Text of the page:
A few weeks ago, my English class were looking at a poem which talked in one of the stanzas about the soul (in the form of a bird) being free of the body, indicating that the body is imperfect, impure and holding back the soul. I said that this is a classic image of some Greek philosophies – the idea that the soul is essentially good and the body is essentially bad. My teacher replied that it’s an element of Biblical teaching too. I replied, quite simply, that it wasn’t. Spluttering slightly, his response was ‘I beg to differ!’.
I don’t blame people for thinking that the idea that the body is bad and soul is good is a genuine Biblical idea. It goes hand in hand with the mistaken idea that our eternal destination is a spiritual Heaven with God. This idea of an eternal, spiritual Heaven is a classic adaptation of Greek philosophy in Christian teaching. The book of Revelation makes it abundantly clear that the eternal destination for Christians is here, on Earth (albeit a renewed Earth). Yes, we will have new, glorious bodies (Philippians 3:21), but we will still have bodies. Think about it logically for a moment; if spiritual existence is the best state for us, why would God have created us with bodies? Surely, the fact that we have bodies now suggests that God intends humans to have bodies. Before Adam and Eve fell they were essentially perfect, yet they had bodies. Biblically, that says to me that bodies are not, by their very nature, dirty.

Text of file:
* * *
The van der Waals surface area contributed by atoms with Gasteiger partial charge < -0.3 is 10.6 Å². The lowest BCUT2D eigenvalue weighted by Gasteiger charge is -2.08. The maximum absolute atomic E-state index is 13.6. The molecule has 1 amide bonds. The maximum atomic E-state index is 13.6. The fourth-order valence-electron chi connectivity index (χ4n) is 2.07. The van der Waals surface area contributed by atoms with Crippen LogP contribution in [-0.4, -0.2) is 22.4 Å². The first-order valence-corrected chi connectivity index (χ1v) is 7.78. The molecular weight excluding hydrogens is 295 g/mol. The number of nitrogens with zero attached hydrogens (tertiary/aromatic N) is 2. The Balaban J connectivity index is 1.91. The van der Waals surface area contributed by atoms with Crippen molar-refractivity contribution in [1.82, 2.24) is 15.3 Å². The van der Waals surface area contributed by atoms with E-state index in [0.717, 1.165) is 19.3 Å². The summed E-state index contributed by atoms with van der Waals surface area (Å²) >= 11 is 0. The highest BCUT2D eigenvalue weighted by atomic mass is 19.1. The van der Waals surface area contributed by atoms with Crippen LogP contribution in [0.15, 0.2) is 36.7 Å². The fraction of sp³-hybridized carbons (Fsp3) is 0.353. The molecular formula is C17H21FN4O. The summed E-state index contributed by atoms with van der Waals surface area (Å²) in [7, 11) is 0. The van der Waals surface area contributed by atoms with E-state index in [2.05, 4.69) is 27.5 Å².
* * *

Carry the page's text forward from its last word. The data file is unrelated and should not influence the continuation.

Now, it could be argued that there is a Biblical case for the body being bad. Verses like some in Romans 7 talk about the sinful desires of the flesh and seem to make it clear that sin is in the flesh. That’s fine, but that doesn’t mean that the body is bad by it’s very nature, that means that the bodies of fallen humans are sinful. I don’t think that’s very controversial. What I’m saying is that bodies can be made good, but only by God.
I want to make it clear that the belief that we will spend eternity as spirits is not Biblical. Our bodies are not essentially bad. The Bible calls them temples of the Holy Spirit (1 Cor. 6:19-20). And at the end of days, God will make a new Heaven and a new Earth – a new Heaven on Earth, that we can dwell in with him. Look at the resurrection of Jesus, he was resurrected with a new body. He didn’t become a ghost (Luke 24:39), he had hands and feet and a body! So to non-Christians I say this, the belief that Heaven is only ever going to be spiritual is a Greek idea masquerading as a Christian idea; the Bible teaches eternity in Heaven on Earth. To Christians I say this: with that in mind, maybe we should start honouring our bodies, because they are an essential part of God’s gift of life to us.